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The all-girls Icelantic team converged on Ski La Parva near Santiago, Chile, recently for Eye of the Condor 2. The "Icey Ladies" poured their hearts and souls into their production and walked away with the win for best video. We caught up with all the ladies for insight into their Chilean adventure and what went into their prize-winning film.
What does winning the Best Film at Eye of the Condor 2 mean to you?
Without sounding too much like ol' Rosie the Riveter, winning Eye of the Condor means that "We can do it." We, meaning anyone who has a drive and desire to make something happen. We, team Icelantic, were up against some solid competition, both on the athletic side and the film-making side, who had previous experience with the venues, format, terrain, and group dynamics.
Our team had never met before this event, and our filmmaker and photographer had very limited experience working in the ski world. To accomplish what we did in seven days is kind of miraculous--I think most people (including myself) were questioning what was going to happen with six women in one small condo under a lot of pressure. I am blown away, and I am deeply honored by the amount of enthusiasm, motivation, perseverance, tolerance, and love that was exhibited in our team this past week. The energy that was generated during the course of the event was powerful and fueled us into places we never knew existed. We went in with no plan whatsoever--seriously--but we all arrived open and excited, and I think that's the key to things like this. We felt and we followed. Then we won!! --Annelise Loevlie, global marketing manager, Icelantic Skis
Do you have a favorite moment within Icelantic's film?
It's hard to choose a favorite moment; however, if I picked one I'd have to say my favorite segment is when Tutti (the Chilean ski instructor) has just spoken about how the ski community is a family and there is the passion we share--then the Chilean music begins and the girls start somersaulting down the slope in front of the Icelantic logo and a beautiful Chilean sunset.
After the final Icey lady leaves the frame, the Chilean music steps up with a beat and there I hold a ski shot for a while. I often tell my students when I teach to let their films breathe, and I believe this is an important moment of breath in our film, allowing the audience to absorb the heart of our story that we've worked to develop up to this point--that the ski community is a family; that our team, the Icey Ladies, is a family as well; and that we share a passion and this unites us. -- Katy-Robin Garton, cinematographer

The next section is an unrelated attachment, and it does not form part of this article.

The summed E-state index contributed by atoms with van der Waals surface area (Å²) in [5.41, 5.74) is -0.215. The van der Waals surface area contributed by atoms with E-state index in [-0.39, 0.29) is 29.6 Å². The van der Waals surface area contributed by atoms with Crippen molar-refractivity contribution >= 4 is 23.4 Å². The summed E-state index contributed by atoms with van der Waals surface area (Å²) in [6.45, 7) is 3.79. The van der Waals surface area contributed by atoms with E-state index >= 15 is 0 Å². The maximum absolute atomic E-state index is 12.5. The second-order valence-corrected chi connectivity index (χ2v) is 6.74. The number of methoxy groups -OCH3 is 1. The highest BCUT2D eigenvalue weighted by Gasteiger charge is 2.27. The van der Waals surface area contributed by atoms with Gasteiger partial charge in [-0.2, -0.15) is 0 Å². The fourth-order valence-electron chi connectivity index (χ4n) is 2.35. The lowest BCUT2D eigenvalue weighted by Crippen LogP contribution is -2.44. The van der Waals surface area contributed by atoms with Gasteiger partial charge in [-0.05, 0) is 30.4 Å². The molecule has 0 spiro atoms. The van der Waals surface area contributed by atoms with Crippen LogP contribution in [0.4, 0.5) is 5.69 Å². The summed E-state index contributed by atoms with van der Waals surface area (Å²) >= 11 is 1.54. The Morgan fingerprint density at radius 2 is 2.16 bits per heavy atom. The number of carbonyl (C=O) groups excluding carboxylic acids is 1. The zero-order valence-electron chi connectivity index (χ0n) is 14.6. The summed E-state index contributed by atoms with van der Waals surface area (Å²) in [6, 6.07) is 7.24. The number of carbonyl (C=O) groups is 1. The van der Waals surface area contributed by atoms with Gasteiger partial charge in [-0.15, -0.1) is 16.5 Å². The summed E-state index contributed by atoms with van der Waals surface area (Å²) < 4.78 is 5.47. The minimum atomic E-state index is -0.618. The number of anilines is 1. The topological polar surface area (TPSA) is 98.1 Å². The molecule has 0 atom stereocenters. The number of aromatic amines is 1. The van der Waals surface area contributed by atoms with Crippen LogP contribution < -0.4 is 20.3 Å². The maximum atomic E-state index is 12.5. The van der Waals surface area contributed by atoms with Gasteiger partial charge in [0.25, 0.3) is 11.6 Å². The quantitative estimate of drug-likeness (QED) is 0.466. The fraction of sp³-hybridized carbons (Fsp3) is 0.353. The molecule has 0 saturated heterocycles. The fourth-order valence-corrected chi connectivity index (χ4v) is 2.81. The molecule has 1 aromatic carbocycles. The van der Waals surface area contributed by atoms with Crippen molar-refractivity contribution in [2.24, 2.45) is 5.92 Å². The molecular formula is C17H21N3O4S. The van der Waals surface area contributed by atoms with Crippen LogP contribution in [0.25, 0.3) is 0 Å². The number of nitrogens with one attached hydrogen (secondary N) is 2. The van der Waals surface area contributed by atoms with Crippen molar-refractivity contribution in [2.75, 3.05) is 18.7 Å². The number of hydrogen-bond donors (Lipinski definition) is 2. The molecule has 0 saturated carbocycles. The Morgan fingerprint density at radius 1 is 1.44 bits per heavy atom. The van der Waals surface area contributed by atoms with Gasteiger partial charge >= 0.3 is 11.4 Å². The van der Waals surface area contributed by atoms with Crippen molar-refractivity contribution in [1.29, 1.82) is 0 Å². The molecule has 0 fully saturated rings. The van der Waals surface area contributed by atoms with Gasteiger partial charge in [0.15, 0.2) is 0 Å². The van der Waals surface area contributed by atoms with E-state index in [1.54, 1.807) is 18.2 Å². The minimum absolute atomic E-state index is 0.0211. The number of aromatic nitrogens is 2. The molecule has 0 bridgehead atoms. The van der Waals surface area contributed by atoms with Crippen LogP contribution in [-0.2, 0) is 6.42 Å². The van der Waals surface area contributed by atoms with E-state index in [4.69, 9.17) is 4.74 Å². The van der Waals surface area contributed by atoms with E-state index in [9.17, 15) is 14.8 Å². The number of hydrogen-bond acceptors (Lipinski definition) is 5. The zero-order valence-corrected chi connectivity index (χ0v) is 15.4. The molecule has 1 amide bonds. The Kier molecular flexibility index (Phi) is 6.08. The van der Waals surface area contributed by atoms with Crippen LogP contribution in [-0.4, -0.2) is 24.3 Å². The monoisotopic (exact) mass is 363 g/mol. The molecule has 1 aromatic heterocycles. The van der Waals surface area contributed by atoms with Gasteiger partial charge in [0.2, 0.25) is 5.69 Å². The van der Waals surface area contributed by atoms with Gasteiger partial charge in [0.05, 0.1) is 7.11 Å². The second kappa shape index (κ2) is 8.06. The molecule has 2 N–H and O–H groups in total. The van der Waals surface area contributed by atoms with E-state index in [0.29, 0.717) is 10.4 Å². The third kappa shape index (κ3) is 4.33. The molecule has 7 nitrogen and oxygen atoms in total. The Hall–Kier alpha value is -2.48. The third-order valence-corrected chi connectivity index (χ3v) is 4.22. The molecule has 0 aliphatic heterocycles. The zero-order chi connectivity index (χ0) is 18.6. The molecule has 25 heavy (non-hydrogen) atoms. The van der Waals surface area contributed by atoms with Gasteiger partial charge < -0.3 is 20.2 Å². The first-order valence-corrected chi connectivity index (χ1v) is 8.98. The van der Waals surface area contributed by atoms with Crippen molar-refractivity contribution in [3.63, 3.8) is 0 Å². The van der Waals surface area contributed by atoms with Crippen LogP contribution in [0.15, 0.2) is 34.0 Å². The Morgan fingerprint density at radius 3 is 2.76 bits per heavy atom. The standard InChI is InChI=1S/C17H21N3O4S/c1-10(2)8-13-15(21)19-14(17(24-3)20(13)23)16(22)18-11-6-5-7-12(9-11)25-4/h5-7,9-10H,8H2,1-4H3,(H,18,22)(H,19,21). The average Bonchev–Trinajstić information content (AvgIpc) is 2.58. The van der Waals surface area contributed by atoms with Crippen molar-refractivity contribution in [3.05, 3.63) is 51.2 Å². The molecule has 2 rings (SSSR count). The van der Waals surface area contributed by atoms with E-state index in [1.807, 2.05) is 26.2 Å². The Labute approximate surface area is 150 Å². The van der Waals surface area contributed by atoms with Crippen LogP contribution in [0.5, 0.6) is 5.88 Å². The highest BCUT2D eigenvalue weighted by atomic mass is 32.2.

What were your favorite moments from Eye of the Condor 2?
The week was full of wonderful new experiences. I was honored to sit right in between Ingrid Backstrom's mom and dad at dinner, then listening to everyone sing karaoke with Adam Clark and Chris Davenport, and Sherry McConkey gave me a R.I.P. Shane hat right off her sweet head. I'm happy I could complement my team as a big mountain skier bringing my park skills into this project. I'm grateful and honored to have worked so well with a strong and beautiful group of women who have never worked together before. --Rebecca Selig, pro skier
Aside from winning, what was your favorite moment while in Chile?
After a 6 a.m. tow up, we had hiked to the top of "Falsa Parva." Standing on that peak staring into the seemingly endless Andes mountain range, with a group of strong women I had just recently become close to, was a pretty amazing moment. The Andes are HUGE.
Another favorable moment would probably be the extreme dance offs and karaoke in La Parva and at the Powder Discotheque. --Alex Taran, pro skier
What was your overall experience of Eye of the Condor 2?
It was a truly magical experience. I am banged up, bruised, and exhausted, but there are very few weeks in my life that were more amazing. Sure, the snow was not epic, but getting up each day with such a fantastic group of people and working with them to create something so special in a setting so awe-inspiringly beautiful? I think that is what's called "living the dream." I come from a fairly different background than a lot of the skiers at EOTC2 and have had some incredible moments in the mountains, but there was something especially intangible about this event--a collective energy that was buzzing the entire week. Everyone's competitive nature might have been the catalyst, but it was the shared love and respect, and pursuit of joy, that made it truly unique. --Kaylin Richardson, pro skier
Photos courtesy of Katy-Robin Garton